A suspenseful, historical fiction novel that centers around the relationship between two sisters, “When We Believed in Mermaids” follows Kit Bianci as she realizes that her sister Josie, who she thought was killed years ago in a terrorist attack, isn’t dead after all. As she weighs the pros and cons of reuniting, Josie faces the fact that there are many questions still left to be answered.

Related: The best Prime Day kitchen appliance deals

’My Dear Hamilton: A Novel of Eliza Schuyler Hamilton’ by Stephanie Dray & Laura Kamoie ($3.99, originally $16.99; amazon.com)

‘My Dear Hamilton: A Novel of Eliza Schuyler Hamilton’ by Stephanie Dray & Laura Kamoie
PHOTO: Amazon

For the “Hamilton” fanatic in your life (who just might be you), authors Stephanie Dray and Laura Kamoie use thousands of letters and original sources to trace the life of Eliza Schuyler Hamilton, Alexander Hamilton’s wife.


Popular books (up to 25% off; amazon.com)

PHOTO: iStock

Popular books of various genres — fiction, mystery, classics and more — are 20-25% off this Prime Day.

’The Scarlet Letter’ by Nathaniel Hawthorne ($4.47, originally $6.99; amazon.com)

‘The Scarlet Letter’ by Nathaniel Hawthorne
PHOTO: Amazon

The classic read by nearly every high schooler is way discounted for Prime Day, just in case your kid has to read it this year too — or you wanna catch up on the classics of your youth.

’The Murmur of Bees’ by Sofía Segovia ($6.99, originally $14.95; amazon.com)

‘The Murmur of Bees’ by Sofía Segovia
PHOTO: Amazon

Set in Mexico during the Mexican Revolution and the influenza of 1918, “The Murmur of Bees” centers around Simonopio, a boy found as a baby disfigured and covered in bees. As he grows up in this magical tale, he realizes he has a gift. When he closes his eyes, he can see the future. And that, of course, leads to some interesting predicaments within his community.

Related: The best Prime Day Lightning Deals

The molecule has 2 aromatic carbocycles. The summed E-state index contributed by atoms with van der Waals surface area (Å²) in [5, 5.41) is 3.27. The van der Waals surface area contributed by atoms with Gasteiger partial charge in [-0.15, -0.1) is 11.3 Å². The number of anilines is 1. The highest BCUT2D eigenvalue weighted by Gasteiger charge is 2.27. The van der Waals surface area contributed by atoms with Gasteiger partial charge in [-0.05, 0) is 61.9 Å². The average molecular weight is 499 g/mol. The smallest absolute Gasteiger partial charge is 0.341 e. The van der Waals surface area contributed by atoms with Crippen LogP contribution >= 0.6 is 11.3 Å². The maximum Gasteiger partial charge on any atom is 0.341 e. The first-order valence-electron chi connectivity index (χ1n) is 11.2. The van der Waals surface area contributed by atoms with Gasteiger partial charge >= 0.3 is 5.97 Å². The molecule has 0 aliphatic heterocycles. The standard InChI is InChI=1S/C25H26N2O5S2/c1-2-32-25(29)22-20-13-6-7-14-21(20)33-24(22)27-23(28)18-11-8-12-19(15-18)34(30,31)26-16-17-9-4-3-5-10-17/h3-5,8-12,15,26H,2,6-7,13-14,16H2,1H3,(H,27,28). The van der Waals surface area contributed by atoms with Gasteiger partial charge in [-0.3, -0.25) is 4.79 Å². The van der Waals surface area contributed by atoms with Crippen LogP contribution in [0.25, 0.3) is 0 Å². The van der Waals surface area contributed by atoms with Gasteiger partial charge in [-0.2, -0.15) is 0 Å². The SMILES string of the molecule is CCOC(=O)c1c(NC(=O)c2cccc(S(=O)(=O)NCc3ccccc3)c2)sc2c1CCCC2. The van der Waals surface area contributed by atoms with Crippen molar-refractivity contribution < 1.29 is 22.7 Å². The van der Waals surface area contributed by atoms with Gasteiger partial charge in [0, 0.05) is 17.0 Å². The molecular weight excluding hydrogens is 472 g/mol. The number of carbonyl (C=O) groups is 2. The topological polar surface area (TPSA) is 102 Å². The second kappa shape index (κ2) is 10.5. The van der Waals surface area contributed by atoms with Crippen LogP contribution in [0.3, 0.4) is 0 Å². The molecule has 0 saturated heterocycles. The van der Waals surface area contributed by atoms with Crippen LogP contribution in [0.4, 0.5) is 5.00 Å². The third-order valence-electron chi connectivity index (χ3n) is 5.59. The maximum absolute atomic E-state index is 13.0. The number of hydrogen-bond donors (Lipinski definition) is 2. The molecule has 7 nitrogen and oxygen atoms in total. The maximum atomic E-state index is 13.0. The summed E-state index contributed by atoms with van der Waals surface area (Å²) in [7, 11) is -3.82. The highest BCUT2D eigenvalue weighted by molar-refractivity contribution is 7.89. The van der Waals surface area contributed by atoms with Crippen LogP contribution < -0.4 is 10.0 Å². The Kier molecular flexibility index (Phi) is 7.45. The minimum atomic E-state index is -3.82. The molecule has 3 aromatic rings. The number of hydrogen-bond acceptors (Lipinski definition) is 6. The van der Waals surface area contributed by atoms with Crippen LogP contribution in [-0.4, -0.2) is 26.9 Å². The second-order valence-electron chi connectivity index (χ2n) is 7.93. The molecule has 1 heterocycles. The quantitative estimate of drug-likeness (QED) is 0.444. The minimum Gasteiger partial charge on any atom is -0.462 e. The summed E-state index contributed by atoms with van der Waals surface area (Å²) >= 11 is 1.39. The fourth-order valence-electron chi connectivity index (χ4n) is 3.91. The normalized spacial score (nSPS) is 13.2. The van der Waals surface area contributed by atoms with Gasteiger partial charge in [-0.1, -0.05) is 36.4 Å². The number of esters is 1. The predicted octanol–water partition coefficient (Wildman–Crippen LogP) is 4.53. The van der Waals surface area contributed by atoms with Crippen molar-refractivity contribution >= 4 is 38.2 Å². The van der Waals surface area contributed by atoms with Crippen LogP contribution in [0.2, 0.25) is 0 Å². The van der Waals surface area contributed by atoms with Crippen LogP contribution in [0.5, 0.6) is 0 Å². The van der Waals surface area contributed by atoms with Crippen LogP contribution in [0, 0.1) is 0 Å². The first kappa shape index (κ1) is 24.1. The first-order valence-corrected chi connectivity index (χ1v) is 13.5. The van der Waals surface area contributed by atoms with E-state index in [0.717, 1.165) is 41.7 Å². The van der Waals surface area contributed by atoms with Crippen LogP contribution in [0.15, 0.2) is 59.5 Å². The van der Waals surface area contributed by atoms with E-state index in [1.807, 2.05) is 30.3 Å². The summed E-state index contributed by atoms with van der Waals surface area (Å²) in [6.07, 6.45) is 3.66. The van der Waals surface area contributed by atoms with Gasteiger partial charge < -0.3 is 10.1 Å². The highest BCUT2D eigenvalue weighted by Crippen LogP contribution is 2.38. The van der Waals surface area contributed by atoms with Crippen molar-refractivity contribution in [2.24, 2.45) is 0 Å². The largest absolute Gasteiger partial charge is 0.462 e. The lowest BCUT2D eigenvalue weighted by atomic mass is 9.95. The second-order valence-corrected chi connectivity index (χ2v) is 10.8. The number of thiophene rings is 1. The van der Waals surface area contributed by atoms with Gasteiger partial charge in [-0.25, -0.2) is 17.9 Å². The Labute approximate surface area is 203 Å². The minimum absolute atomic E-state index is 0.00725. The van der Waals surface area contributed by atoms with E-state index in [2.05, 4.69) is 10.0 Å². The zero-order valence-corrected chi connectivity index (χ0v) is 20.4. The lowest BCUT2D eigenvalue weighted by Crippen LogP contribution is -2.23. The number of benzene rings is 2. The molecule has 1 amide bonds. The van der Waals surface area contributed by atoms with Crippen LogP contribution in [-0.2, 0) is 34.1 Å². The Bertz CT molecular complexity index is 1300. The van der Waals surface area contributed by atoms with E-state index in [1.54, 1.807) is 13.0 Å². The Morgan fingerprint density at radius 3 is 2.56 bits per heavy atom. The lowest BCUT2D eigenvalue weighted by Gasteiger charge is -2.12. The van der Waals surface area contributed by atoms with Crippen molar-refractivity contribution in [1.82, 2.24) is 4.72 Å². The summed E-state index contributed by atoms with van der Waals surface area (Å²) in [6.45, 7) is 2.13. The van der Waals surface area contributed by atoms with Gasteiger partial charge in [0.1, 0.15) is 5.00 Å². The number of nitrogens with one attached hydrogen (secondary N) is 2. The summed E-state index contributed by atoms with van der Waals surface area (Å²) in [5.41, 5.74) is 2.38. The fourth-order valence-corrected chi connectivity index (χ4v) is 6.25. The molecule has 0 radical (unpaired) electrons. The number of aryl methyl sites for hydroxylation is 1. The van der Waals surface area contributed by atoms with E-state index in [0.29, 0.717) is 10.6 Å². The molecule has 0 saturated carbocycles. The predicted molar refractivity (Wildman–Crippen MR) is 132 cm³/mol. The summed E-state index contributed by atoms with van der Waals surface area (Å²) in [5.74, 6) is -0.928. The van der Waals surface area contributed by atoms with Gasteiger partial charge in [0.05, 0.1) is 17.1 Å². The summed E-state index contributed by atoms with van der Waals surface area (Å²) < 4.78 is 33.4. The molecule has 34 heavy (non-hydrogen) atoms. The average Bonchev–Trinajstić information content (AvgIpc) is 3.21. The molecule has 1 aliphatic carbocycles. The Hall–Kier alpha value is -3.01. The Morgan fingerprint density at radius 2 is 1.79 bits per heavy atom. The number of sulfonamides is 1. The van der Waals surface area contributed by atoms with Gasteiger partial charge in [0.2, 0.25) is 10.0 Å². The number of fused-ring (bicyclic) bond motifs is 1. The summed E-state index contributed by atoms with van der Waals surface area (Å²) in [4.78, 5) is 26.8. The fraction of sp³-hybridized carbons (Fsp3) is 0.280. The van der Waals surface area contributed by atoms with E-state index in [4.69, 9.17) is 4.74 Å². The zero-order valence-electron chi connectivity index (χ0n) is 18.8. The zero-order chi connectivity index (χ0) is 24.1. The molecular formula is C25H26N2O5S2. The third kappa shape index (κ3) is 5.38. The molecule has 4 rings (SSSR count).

’The Last Thing She Ever Did’ by Gregg Olsen ($8.99, originally $15.95; amazon.com)

‘The Last Thing She Ever Did’ by Gregg Olsen
PHOTO: Amazon

If you’re in the mood for a psychological thriller, “The Last Thing She Ever Did” promises a gripping mystery when Charlie, a young son to two seemingly perfect parents, goes missing in a small Oregon community. Though we know from the start of this novel who’s to blame, once a watchful neighbor enters the picture, it gets even messier.


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Muted microphones for Thursday’s final US presidential debate



Organisers say the move will avoid the chaos of last month’s first encounter, when Trump repeatedly interrupted Biden.

US President Donald Trump and Democratic challenger Joe Biden will have their microphones muted for parts of their final debate on Thursday to allow each candidate a block of uninterrupted time to speak and avoid the rancour of the two candidates’ first encounter.

The Commission on Presidential Debates, the sponsor of the televised debate in Nashville, said changes were necessary after the bad-tempered first debate.

Trump repeatedly interrupted Biden during the encounter in Cleveland on September 29, and the discussion ended up in name-calling and insults.

“We realize, after discussions with both campaigns, that neither campaign may be totally satisfied with the measures announced today,” the commission said in a statement. “We are comfortable that these actions strike the right balance and that they are in the interest of the American people, for whom these debates are held.”